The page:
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Psy210 chap notes (7,8,9).docx

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University of Toronto St. George
John Vervaeke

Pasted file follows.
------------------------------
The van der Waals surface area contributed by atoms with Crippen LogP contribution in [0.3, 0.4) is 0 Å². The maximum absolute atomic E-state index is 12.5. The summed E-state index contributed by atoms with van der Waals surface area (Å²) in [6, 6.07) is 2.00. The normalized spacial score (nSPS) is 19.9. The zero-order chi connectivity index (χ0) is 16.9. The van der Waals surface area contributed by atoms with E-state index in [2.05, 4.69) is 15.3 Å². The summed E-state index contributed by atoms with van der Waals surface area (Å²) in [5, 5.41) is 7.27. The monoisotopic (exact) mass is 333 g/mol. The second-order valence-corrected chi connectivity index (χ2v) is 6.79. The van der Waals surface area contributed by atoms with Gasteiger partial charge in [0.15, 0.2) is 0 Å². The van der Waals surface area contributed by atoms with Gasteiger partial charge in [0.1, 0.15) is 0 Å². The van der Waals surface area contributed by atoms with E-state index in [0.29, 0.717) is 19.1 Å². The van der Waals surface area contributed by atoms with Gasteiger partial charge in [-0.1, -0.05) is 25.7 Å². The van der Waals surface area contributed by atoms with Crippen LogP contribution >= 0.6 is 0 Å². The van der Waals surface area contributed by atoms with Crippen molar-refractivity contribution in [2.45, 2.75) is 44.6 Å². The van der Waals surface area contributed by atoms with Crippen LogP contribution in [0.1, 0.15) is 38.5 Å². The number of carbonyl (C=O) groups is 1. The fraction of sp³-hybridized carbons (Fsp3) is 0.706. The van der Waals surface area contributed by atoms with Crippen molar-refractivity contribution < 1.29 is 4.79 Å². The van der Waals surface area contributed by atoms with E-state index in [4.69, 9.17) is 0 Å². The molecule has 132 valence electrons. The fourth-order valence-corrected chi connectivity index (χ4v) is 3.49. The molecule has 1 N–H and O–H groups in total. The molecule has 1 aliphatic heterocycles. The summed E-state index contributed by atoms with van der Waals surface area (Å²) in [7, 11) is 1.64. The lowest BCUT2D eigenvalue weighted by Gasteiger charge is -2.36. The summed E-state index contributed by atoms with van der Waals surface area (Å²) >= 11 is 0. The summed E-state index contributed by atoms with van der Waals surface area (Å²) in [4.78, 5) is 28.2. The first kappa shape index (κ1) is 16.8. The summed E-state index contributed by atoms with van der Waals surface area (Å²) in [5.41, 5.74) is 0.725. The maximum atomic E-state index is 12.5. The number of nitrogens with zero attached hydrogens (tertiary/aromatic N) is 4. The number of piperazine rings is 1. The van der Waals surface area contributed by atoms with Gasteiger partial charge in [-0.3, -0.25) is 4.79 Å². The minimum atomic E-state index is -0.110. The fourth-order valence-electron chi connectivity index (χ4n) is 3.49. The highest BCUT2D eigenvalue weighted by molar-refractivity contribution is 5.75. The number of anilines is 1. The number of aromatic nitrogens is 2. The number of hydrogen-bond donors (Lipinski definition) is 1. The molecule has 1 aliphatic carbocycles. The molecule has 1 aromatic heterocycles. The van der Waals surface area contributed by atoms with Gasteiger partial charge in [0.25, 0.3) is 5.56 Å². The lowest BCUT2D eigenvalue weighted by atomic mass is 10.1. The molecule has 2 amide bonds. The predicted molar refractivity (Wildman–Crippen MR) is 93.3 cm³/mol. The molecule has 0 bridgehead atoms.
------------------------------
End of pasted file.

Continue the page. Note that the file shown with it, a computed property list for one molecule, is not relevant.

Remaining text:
Chapter 7- Cognitive development - The Piagetian approach Cognition, we mean all the higher-order mental processes by which humans attempt to understand and adapt to their world—processes that go by such labels as thinking, reasoning, learning, and problem solving. Infants and children are far more competent than we used to believe. Yet be very different from adults thinking. Cognitive- developmental (Piagetian and Information-processing) and the socio-cultural approach should serve as complementary rather than contradictory, and that a full model of cognitive development requires insights gained from all three approaches. Piaget’s theory Piaget’s goal throughout his career was to use the study of children to answer basic philosophical questions about the nature and origins of knowledge. From biology, Piaget took ideas about both the structure and the function of intelligence. A basic principle in biology is that of organization (highly organized systems) For Piaget, the essence of intelligence does not lie m individually learned responses or isolated memories; the essence lies in the underlying organization. This organization takes the form of the various cognitive structures the developing child constructs. Cognitive structures are ways to organize information to understand and remember it more effectively. Biology also contributed to Piaget’s theory. Adaptation. All organisms adapt to the environment in which they must survive, often by means of very complex mechanisms. Humans adapt to the environmental challenges they face. Adaptation occurs through the complementary processes of assimilation and accommodation. Whenever we interact with the environment, we assimilate the environment to our current cognitive structures; that is, we fit it in or interpret it in terms of what we already understand. When children assimilate, they may distort reality to fit with the understanding they already possess. ( dolphins are fish according to their current understanding of what fish are). Accommodating our structures to fit with the environment; that is, altering our understanding to take account of new things. So, as a child learns more about the characteristics of fish and mammals, she changes her understanding of dolphins to reflect their status as mammals. It is through innumerable instances of assimilation and accommodation that cognitive development occurs. Development is a final influence from biology, organisms is not static; rather they change across the lifetime. (dynamic) ;. For Piaget, there is no single organization or set of cognitive structures that defines childhood intelligence. As children develop, they construct qualitative different structures; structures allow a progressively better understanding of the world. These qualitative different structures define the Piagetian stages of development. (He was a stage theorist) Piaget has 4 periods of development , sensorimotor, preoperational concrete operational and formal operational. COGNITION DURING INFANCY: THE SENSORIMOTOR PERIOD (birth -2 yrs.) Piaget studied his own children, and used naturalistic observation with experimental manipulation. Advantages: observation of behaviour in the natural setting, and the longitudinal study of the same children as they develop. This gained insight to forms and sequences that couldn’t have been captured in a laboratory study. Limitations: He only used 3 samples and they were from the same family and being observed by their own parents (himself). The six sub-stages of sensorimotor development What is important is not the age, but the sequence- the order in which each stage appear- which is assumed to be the same for all children. SUBSTAGE 1EXERCISING REFLEXES (BIRTH TO I MONTH) Limited to simple biologically provided reflexes, this is seen as automatic responses to particular environmental stimuli. Piaget underestimated the newborns behavioural competence, today we would refer most these actions as congenitally organized behaviours, a term that reflects the complexity and the coordination that behaviours such as sucking and looking show. But Piaget still found them important though , he saw them as the building blocks which all future development proceeds. Development occurs as the behaviours are applied to more objects and events—in Piaget’s terms, as babies assimilate more things—and as their behaviours begin to change in response to these new experiences—in Piaget’s terms, as they begin to accommodate. As the initially inflexible behaviours begin to be modified by experience, the infant is entering the second of the sensori¬motor substages. SUBSTAGE 2: DEVELOPING SCHEMES (I TO 4 MONTHS) from reflexes to sensorimotor schemes. Sensorimotor schemes are the cognitive structures of infancy. The term refers to the skilled and generalizable action patterns with which the infant acts on and makes sense of the world. Schemes undergo two sorts of development during the second sub stage. First, individual scheme become progressively refined (Ex. grasping is initially rather primitive and they grasp everything the same way, when they r about 4 mths they’re grasping is more skilled and attuned to environmental variability). The second change involves the coordination-of initially independent schemes. Rather than being performed in isolation, the schemes are now combined into larger units. Of particular importance is the fact that schemes involving the different sensory modes—sight hearing, touch, taste, smell- begin to be brought together. Thus, infant hears a sound and turns toward the source of the sound, a coordination of hearing and vision. Disadvantage; Piaget underestimated the degree of early coordination between the senses. Newborns show a tendency to turn toward the source of sound. Suggesting the beginning of such coordination are present earlier than he believed. SUBSTAGE 3: DISCOVERING PROCEDURES (4 TO 8MONTHS) Infants begin to show clearer interest in the outer world. The schemes begin to be directed away from the baby’s own body and toward the environment, ( before simply grasping for the sake of grasping) a sub stage 3 baby who manipulates a toy does so because of real interest in exploring that object. Infants discover procedures for reproducing interesting events. The baby begins to develop a very important kind of knowledge- what he can do to produce desirable outcomes. This is far from perfect though, it happens accidentally. “after-the-fact grasp” of causality, once he has accidentally hit something to produce an outcome he can reproduce it, but he cant figure out in advance how to produce the interesting effect. SUBSTAGE 4: INTENTIONAL BEHAVI0UR(8T0 12 MONTHS) “after-the-fact” restriction disappears. Now the infant first perceives some desirable goal and then figures how to achieve it. The first genuinely intentional behaviour. Intentional behaviour involves an ability to separate means and end. The infant must be able to use one scheme as a means to lead to some other scheme, which then becomes the goal, or end. PILLOW EXAMPLE FROM CLASS: Suppose the baby is about to reach for a toy and we drop a pillow between her hand and toy. How does the baby respond? Simple though this problem may seem, before stage 4 the infant cannot solve it. The younger infant may storm ineffectually at the pillow or may immediately activate the goal scheme; that is, do to the pillow what she would have done to the toy What the sub stage 3 infant does not do—and the sub stage 4 infant does is first intentionally push the pillow aside and then reach for the toy This sort of adaptive problem solving requires a separation of means and end. The infant must use the push-aside scheme as a means to get to die reach-and-play scheme, the desired end. Disadvantage; Recent research suggests that infants as young as 6 mnths, and perhaps even 3, may exhibit intentional behaviour. Yet again he underestimated the age at which the infant is capable of particular cognitive behaviour, in this case intentional behaviour. SUBSTAGE 5: NOVELTY AND EXPLORATION (12TO 18 MONTHS) “the discovery of new means through active exploration. ”The word conveys a major difference between substage 4 and substage 5. The behaviour of the substage 4 infant, although certainly intelligent, is essentially conservative. The infant at this stage tends use mostly familiar schemes to produce a small range of mostly familiar effects. The sub stage infant, in contrast, begins deliberately and systematically to vary her behaviours, thus creating both new schemes and -new effects. The infant can discover completely new solutions through a very active process of trial and error. (far away goals, use of tools ) Also experiments for the pure pleasure of experimenting. Spoon drop example from class: the baby leans over the edge of chair and drops her spoon on the floor, carefully noting how it bounces. Parent retrieves it and returns the spoon, baby repeats the drop, perhaps with more force this time. Parent returns spoon again, this time baby flings it across the room- parent removes spoon. It is through active experimentation that infants learn about the world. SUBSTAGE6:MENTAL REPRESENTATION (18 TO 24 MONTHS) The first 5 stages all infants adaptation to the world occurs through overt behaviour. In substage 6 the infant becomes capable of for the first time of mental representations- of thinking about and acting on the world internally and not merely externally. ( this advance will bring sensorimotor stage to an end) EXAMPLE FROM CLASS; Jaqline arrives at a closed door- unable to open it cuz she has a blade of grass in each hand. So she puts down the grass on the floor, reaches for the door then pauses, she perceives that puling the door toward her she will simultaneously chase away the grass which she placed between the door and tie threshold. She therefore picks it up in order to put it outside the door’s zone of movement. She’s doing two things, imagining the problem, and imagining a solution. She engaged in a mental problem solving based on internal use of representation or symbols that is not possible in early infancy. Transitional periods, when a kid is in between two stages. Lucienne example (grasping chain by widening the opening, but externalizing her thinking while she does it by using her mouth). It is because Lucienne is transitional, on the brink of using representations but not yet very good at it, that she still has to externalize her symbol. OBJECT PERMANENCE The term object permanence refers to our knowledge that objects have a permanent existence, that independent of our perception of them they still exist. Infants do not at first understand object permanence, and that this understanding develops only gradually across the entire span of infancy. Piaget has 6 substages for object permanence as well: During the first 2 stages (3-4 mnths) babies do not realize that objects exist apart from their own actions on them. In substage 3 (4-8mtnhs) babies begin to search for vanished objects. However this search has a lot of limitations; the infant may search if : 1, its partially hidden but not totally hidden., may depend on how much it is hidden. 2, wheater the infants own action or something else makes the object disappear. A baby that pushed it over an edge so it goes away may look, but if the adult does it it is unlikely that he will look. Substage 4 marks an important step foreward in object permanence, the baby (8-12 mnths) will now search systematically and intelligently for hidden objects. He even searches when the object is completely gone and even when it wasn’t his own actions that made is disappear. CLASS EXAMPLE; Yet there are still limitations, in the understanding of permanence, which are revealed when the infant must cope with more than one hiding place. Piaget might, for example, hide a toy under a pillow to his daughter’s left two or three times, each time allowing her to retrieve it successfully Then, with his daughter watching, he might hide the same toy under a blanket to her right. The baby would watch the toy disappear under the blanket and then turn and search under the pillow! What seemed to define the object was not its objective location, but the baby’s previous success of finding it—it became “the thing that I found under the pillow.” For Piaget, this behaviour (which has come to be labelled the A-not –B-error) is evidence that even at this substage, the baby’s knowledge of objects is not freed from her own actions on them. Infant overcomes this in substage 5 (12-18 months) he can handle the sort of multiple-hiding-place problems that younger babies cant. ONLY if he can see when the object is moved from one hiding spot to another, he cannot handle invisible displacement. In substage 6 when the capacity of substage 6 when the capacity for symbolic functioning emerges. Progressive decentering. According to Piaget, the infant begins life in a state of profound egocentrism; that is, he literally cannot distinguish between himself and the outer world. The newborn and the young infant simply do not know what is specific to the self (one’s own perceptions, actions, wishes, and so on) and what exists apart from one self. This egocentrism is reflected most obviously m the absence of object permanence. Only gradually across infancy does the baby decenter and grow more aware of the world. One important knowledge of what it is that stays the same- remains invariant- in the face of constant change. The first and most basic cognitive invariant is object permanence- the realization that the existence of objects is invariant despite changes in our perceptual experience of them. Recent work testing Piaget’s claims Criticism of weather infants understanding really is as limited as he suggested, a particular concern has been to his emphasis on motor search behaviours in assessing object permanence (pushing aside a screen or lifting a cloth) It might be a too complicated of an action for infants  even if they have the knowledge of object permanence, they are unable to show it. The use of Habituation and dishabituation has instead been used to assess their object permanence abilities. Class example A study by Baillargeon (1978) were babies were shown a screen that rotated through a 180 degree arc. This was interesting but eventually the babies habituated to it, at this oint a wodden box was placed in the path of the screen. The baby could see the box at the start of trial, but that the box disappeared from view once the screen had reached its full height. Then they were presented with a possible or an impossible event. Possible was that the screen would stop –as expected when a solid object is in its way. Impossible event the screen rotated right through the object. Any adult would be surprised by the impossible events, and infants as young as 4.5 months apparently possess the same knowledge In a future experiment they replaced the box with a compressible ball of gauze. Here the infants showed no increase in attention indicating that they retained info about the precence and also the compressibility of the hidden object. So they know something about existence but also about properties about objects. The concrete operational period- Conservation - To conserve the quantity, the child must be able to overcome the misleading perceptual appearance.This is precisely what the pre-operational child cannot do. Different forms of conservation is mastered at different times. 1. Number is typically mastered first (by 5-6) 2. Conservation of mass and continuous quantity ( amount ad water volume) are also relatively early achievements. 3. Conservation of length and weight are more difficult (2-3 y after the first cons ervations) 4. Invariant of object permanence- the knowledge that the existence of objects is invariant. During the preoperational period the child comes to understand qualitative identity, during the concrete operational the child masters the various conservations. Classes best way to test the childs understanding about classes is the class inclusion problem. ( EXAMPLE FROM CLASS) We present the child with 20 wooden beads, 17 red and 3 white. The child agrees that some are white, some red but all are wooden. Then we ask child if there are more red or more wooden beads. The preoperational childs answer is the same “there are more red beads than wooden”, the child is unable to think about beads as belonging simultaneously to both a sub class and a superordinate class. The role of centration- the tendency to focus on what is perceptually obvious and to ignore other info. The result is that the child makes fundamental logical errors. The conaete operational response is again quite different. The concrete operational child can solve this and other versions of the class inclusion problem. Furthermore, the concrete operational child. According to Piaget, appreciates the logical necessity of the class inclusion answer. The child does not simply know that there are not more roses than flowers or more dogs than animals. The child who truly understands the structure of classes knows that there can never he more roses or more dogs—that it is logically impossible for a subclass to be larger than the superordinate class. Relations in addition to understanding classes the child must understand relations between classes. Thus, a large set of Piagets tasks have to do with relational reasoning, the Seration task. (EXAMPLE FROM CLASS) To study seration of length we might present 10 sticks in diff lengths randomly arranged on a table and then ask the child to order them from smallest to biggest. We will expect a child who is persistent enough to arrive at the right answer eventually through trial- and error, yet most kids fail usually only ending up with a small sticks-big sticks piles, and even if they do solve it it’s unlikely that they will be able to solve further variants of the problem – for ex inserting a new stick in its right place. What seration requires according to Piaget is a systematic and logical approach in which the child is able to think of each stick as being simultaneously longer than the one that precedes it, and shorter than the one that comes after it. It is this sort of two dimensional, non-centrated approach to problem solving that the preoperational child lacks. The pre-operational child also fails to appreciate the transitivity of quantitative relations (the ability to combine relations logically to deduce necessary conclusions- for ex id A>B and B>C then A>C. In Piagets theory this is a concrete operational achievement) The concrete child has this ( though not immediately it emerges around age 7 or 8) ( Logically necessary implications from the information available) The concept of operations Operations- Piagets term for the various forms of mental action through which older children solve problems and reason logically. It is like a sensorimotor scheme, always involved in some kind of action- operating on the world in order to understand it. And its also like schemas , in the way they do not exist in isolation but are instead organized into a larger system of interrelated cognitive structures. There are also differences from schemas, operations, in contrast to schemas, are a system of internal actions. They are logical in-the-head form problem solving towards which the child has been moving slowly since the onset of representational intelligence. An additional feature of concrete operational thought is de-centration: the ability to simultaneously keep in mind multiple aspects of a situation. Which plays a major role in conservational tasks. Reversibility, is a property of operational structures that allows thee cognitive system to concept, or reverse, potential disturbances and thus to arrive at an adaptive, non-distorted understanding of the world. Something the pre-operational child lacks MORE ON THE PREOPERATIONAL-CONCRETE OPERATIONAL CONTRAST Perspective taking. 3 mountains task – perhaps it tells us more about the young childs problems with spatial computation skills than about egocentrism, when the task is simplified, young children seem less egocentric. Children as young as 3 can predict others viewpoint when familiar toys serve as landmarks rather thean the 3 mountains. Even 2 year olds can demonstrate some awareness of others point of view in very simple situations. Ex; when asked to show someone else a picture the 2 year old will hold the pic so that it face is towards the viewer and not themselves. Even 18 months old kids can point to things to make an adult look at it suggesting that they understand that the adult is not seeing what they are seeing. AS well ass the Goldfish- broccoli example (in class) child sees adult eating broccoli , so they will offer the adult the broccoli despite their own preference for goldfish crackers. They ( 4 year olds) are also able to tailor their speech – talk in simpler speech when talking to a younger child, compared to when they talk to an adult. They adjust the level of their communication to the cognitive resources of the listener. ( could be due to other things though, like the child saw that’s the way the mother speaks to a younger sibling so thc child is simply imitating this ) Obviously not as advanced as an older child but 3-4 year olds performance is more advanced than we once believed. Symbolic ability Some impressive early accomplishments are also evident in the area od symbolic activity Example from class; big snoopy little snoopy ( page 248) The question is weather children can use this symbolic equivalence to solve the task, by 3 years of age they can. DeLoache studies demonstrate some impressive symbolic competence by age 3, they also reveal a surprising early deficit. Children only a few months younger cant solve the snoopy task. WHY? DeLoache argues that the challenge for the young child lies in thee need for dual representation, which is the realization that an object can be represented in two ways simultaneously. In the find-Snoopy task, the snoopy and miniature dog are not only symbols for their life-size counterparts, they are also objects in themselves. Two-year-olds are apparently unable to simultaneously think about them as both objects and symbols The dual-representation hypothesis suggests that young children might be able to show greater success if the symbols were less object like-less of a thing onto itself. When photographs of the room replace the scale model kids as young as 2.5 years are able to use symbols to find snoopy. Conservation Investigators have simplified the conservation task in various ways such as reduction in verbal demands, or they have made the context of the question more natural and familiar by embedding the task within an ongoing game. This does not eliminate conservation errors completely, they often improved performance by supposedly pre-operational 4-5 y ears old. An overall evaluation The consistent message that emerges from the studies just described is that the preschool child is more competent than Piaget’s research and theory would lead us to believe. Young children’s relational reasoning, for example, has been shown to be more impressive than one might think from reading Piaget, and the same is true for understanding of classes. Its not that Piagets description is inaccurate, young children are often egocentric, centrated and illogical. They fail a wide range of tasks on which older children succeed, and they need simplifications or special help to show their competence. Piaget was correct in asserting that there are important limitations in early childhood thinking and important developmental changes between early childhood and middle childhood. But he may have somewhat misjudged the name of both the limitations and the changes. THE FORMAL OPERATIONAL PERIOD: ADOLESCENT AND ADULT (12-13 > ) CHARACTERISTICS OF FORMAL OPERATIONALTHOUGHT The concrete part of the label refers to the basic limitation of concrete operational thought. As we have seen, the concrete operational child, in contrast to tiie sensorimotor child, operates cognitively by means of representations rather than overt actions. Nevertheless, concrete operational children are still limited to dealing largely with what is directly in front of them—with what is concrete, tangible, real. What the child at this stage cannot yet do at all well is deal with the hypothetical—with the whole world of possibility rather than immediate reality. Formal operational thinkers show no such limitation. The distinguishing characteristic of the formal operational period is the capacity for hypothetical-deductive reasoning. ( a form of problem solving characterized by the ability to generate and test hypotheses and draw logical conclusions from the results of the tests. In Piaget’s theory, this is a formal operational achievement.)The formal operational thinker moves easily and surely through the world of what-ifs, might-been’s, and if-then’s. The deductive part of hypothetical-deductive is also important. To qualify as formal operational thought must do more than simply imagine possibilities. The formal operational thinker possesses rigorous logical system for evaluating hypotheses and deducing necessary outcomes. As the term operations implies, this system again involves various forms of mental action. PIAGETS “Reasoning about pendulums” ( what decides how fast it swings) The point is that the formal operational thinker possesses a set of cognitive structures that will allow systematic solution of the problem. The solution requires first identifying each of the potentially important variables—weight, length, and so on—and then systematically testing them out, varying one factor at a time while holding other factors constant. The subject must be able to generate all the possible variables (and sometimes combinations of variables), keep track of what has been done and what remains to be done to draw logical conclusions from the overall pattern of the results. MORE RECENT WORK ON FORMAL OPERATIONS Some studies have found substantial proportions of adults who fail the usual formal operational tasks. This suggests Piaget might have overestimated this ability. The Inhelder and Piaget tasks are unfamiliar to most people, and the usual method of administering them may not elicit the individual’s optimal performance. Studies have shown that the addition of a simple hint or prompt concerning the appropriate procedure can lead to a marked improvement on later trials. Another possible approach is to vary the content of the tasks. Perhaps people tend to be formal operational when reasoning about content that is interesting and familiar to them. Piaget himself in fact suggested this possibility in one of his later articles on the subject. Ex; college students ability to reason at a formal operational level depended on the fit between academic training and the specific task. One more indication that experience can be important comes from across-time comparisons of performance on formal operational tasks. Younger ppl did better than older (1960-1970s people) , perhaps because the rise in education. EVALUATION OF PIAGETS THEORY STAGES- What must be true for a stage theory to be valid? - most agree on at least 3 criteria ; qualitative as well as quantitative changes ( how the child thinks not only how much), that stages follow in an invariant sequence- each stage building on the next and no stage can be mastered until the preceding stage has been mastered. And the last criterion ( that has created the most problems) Concurrencies in development, if two or more abilities are determined by the same underlying structures, then they should emerge at the same time. Children’s endeavors should show a great deal of consistency. Problem; Piagets theory is far from consistent. Some researchers think his model is basically accurate, even though specific details may need correcting. Others believe cognitive development does in fct occur in stages, but that the stages are different from those posited by Piaget. And some bevileve the concept of stages should be abandoned. UNIVERSALITY In Piagets view all children around the world pass through the same stages in the same order. Is this true? Yes and no. Research across cultural settings indicate that specific experiences available to children can affect the development of Piagetian concepts in a variety of ways. Culture can affect the rate of development, and the final level of development, and even the order in which certain abilities emerge. At the same time cross-cultural research also provides some support for the Piagetian claim of universality. No one has found a culture where the children do not eventually acquire the forms of knowledge. Cross-cultural studies, then, reveal both variation and consistency, depending on which aspects of development we consider. Cognitive change ( biology and environment p 255) Equilibration: Piaget’s term for the biological process of self-regulation that propels the cognitive system to higher forms of equilibrium. Equilibrium: A characteristic of a cognitive system in which assimilation and accommodation are in balance, thus permitting adaptive, non-distorted responses to the world. NEW DIRECTIONS CONCEPTS- A concept is a mental grouping of different items into a single category on the basis of some underlying similarity—some common core that makes the mall, in a sense, the same tiling (all birds, all instances of happiness). Concepts are a fundamental way in which we organize the world, and thus their development in childhood is of clear interest. (Read page 258) Theory of mind- refers to children’s understanding of the mental world- what they think about such phenomena as thoughts, beliefs, desires and intentions. Do they realize theres a distinction between the mental world and the non-mental world, and do they realize that theyh still are connected- that our experiences leads us to certain thoughts and beliefs in turn direct our behaviour? A topic of particular interest to theory of mind researchers have been on false belief- the realization that it is possible for ppl to hold beliefs that are not true. This topic provides evidence to the respect of the childs ability to separate the mental world from the non-mental world. ( Anne and the marble in the basket example) - to arrive at this answer we must set aside our knowledge of the true state of affairs to realize that Sally could believe some tiling that differs from this true state— that she could hold a false belief. Most 3 year olds fail this task. 4 year olds are much more likely to understand that they can hold a belief that is false, and that representation can change even when the reality doesn’t. They are also more likely to realize that others could hold a false belief. further evidence of the young’s difficulty in distinguishing representations from reality comes from a popular theory of mind task; appearance-reality distinction concerns the ability to distinguish between the way things appear and the way they really are. EX: Red car – behind black screen 3 year olds will say its really black but 6 years old will understand its really red. Two general conclusions come from studies of children’s understanding of the origins of belief. 1. The preschool period is again a time of important accomplishments. By age 5 most kids have a basic understanding of how experience leads to belief. 2. Given how obvious experience-belief connections seem to an adult. The second conclusion is that this knowledge does in fact have to develop for young preschoolers have only the shakiest grasp of how belief originate. Thus a 3 year old may be unable, seconds after learning the contents of a container to indicate weather he learned it by sight or touch or by being told. One of the most interesting of the ongoing research efforts concerns possible relations between theory- of-mind understanding and social behaviour. It is certainly plausible that there could be a relation and in both directions—that children’s understanding of the mental world can help them Interact effectively with other people, but also that interactions with others can help teach children about belief and desire and other mental states. There is, in fact, evidence for both sorts of link. CONCLUSION The major criticisms should be apparent by now. Piaget often underestimated children’s ability, perhaps especially during the infant and preschool years. Development is not as orderly and consistent as Piaget’s stage model seems to imply Even if the concept of stages is valid, the logical models tiiat Piaget used to characterize the stages are questionable. Finally, Piaget never offered a completely satisfactory explanation of cognitive change. The information processing perspective is a major contemporary alternative to Piaget. INFORMATION PROCESSING APPROACH Not a single theory rather a general framework within which reasearcher have developed a number of specific theories. Thinking is information processing. The goal of the approach is to specify underlying psychological processes- and developmental changes they undergo. THE FLOWCHART METAPHOR This particular theory deals with memory. The starting point is some environmental input, and the end point is some response output. Between stimulus and response, a number of psychological processes innervate. EX; learning a new word – word enters sensory register ( audio)  thw word moves to short term memory transferred to long term memory. Control processes affect the maintenance of information and the movement from one store to another. Response-generating mechanisms are necessary to explain the eventual overt response –the childs ability to say the learnt word. Information processing tries to capture the orderly flow of info through the cognitive system. The information is acted on, processed, in various ways as it moves through the system A cognitive system that can transform a variety of inputs into a variety of outputs in a systematic and intelligent way. THE COMPUTER METHAPOR The computer is useful as a metaphor in thinking about human cognition. Both store representations or symbols and manipulate these symbols in order to solve problems. Both perform a variety of such manipulations in and incredibly rapid and powerful fashion, despite this, both are limited in the amount of info they can store and manipulate. Both, however, and learn from experience and modify their rule system in a progressively adaptive manner. Not just a metaphor also provides a method- the computer stimulation -The researcher attempts to program a computer to produce some segment of intelligence behaviour in the same way in which humans produce behaviour. The idea is to build into the computer program whatever knowledge and rules are thought to be important for the human problem solver. They also offer powerful method for testing theories of underlying process and its development. But many are limited in that they are static, at best they tell us what cognitive system is like at one point in development. They don’t model the developmental change in cognition. ( NOT PLASTIC) Connectionism- creation of artificial neural networked, embodied in computer program, that solve cognitive tasks and modify their solutions in response to experience. A methodological and theoretical approach adopted by a subset of information-processing researchers. ( page 274) read more about it MICROGENETIC STUDIES A micro genetic study begins with a selection of a sample of kids who are thought to be in a transitional phase for the knowledge being studied; that is close to moving on to a higher level of understanding. The goal is to observe processes of change as the change occurs- this is usually impossible with kids u only see once or twice. Siegler analogy- with longitudinal studies we get snap shots- pics of a certain point in time. But with micro gen studies we get movies- a continuous record of change over time. Siegler identifies 5 issues related to cognitive change for which mico gen techniques can provide valuable data. 1. It can inform us about the path of cognitive change (sequences) 2. Info about the rate of change (how fast knowledge is mastered) 3. Breath of change (how narrowly or broad it is applied) 4. Possible variability in the pattern of change (do all kids follow the same rout in mastering this knowledge) 5. Info about the sources of change (experiences and processes though which new knowledge is constructed. COMPARISON WITH PIAGET SIMILARITIES: 1. Content studied 2. General theoretical level ( both fall within the cognitive developmental approach to child development) 3 some info –processing theorist follow Piaget stages ( New-Piagetians; tend to be limited in scope, focusing on specific skills and particular aspects of the childs development) DIFFERENCES: 1. Most do not have a stage model 2. Information- processing theorists stages are more domain specific; more concerned with distinct aspects, or domains, of development. 3. Info-procc has emphasis on logical rules underlying problem solving 4. Info proc theorists attempt to develop models that are more specific and more complete than those offered by Piaget. These goals have implications in both methodology and theoretical applications. MEMORY IN INFANCY All info procc models rely on a theory on memory. Children can learn from their experiences only if they somehow retain the info from these experiences over time. Event memory; scripts for sequences of familiar actions or routine events in ones daily world. Script; a representation of the typical sequence of events in a familiar context, Constructive memory; the ways the individual interpret the info they take in terms of pr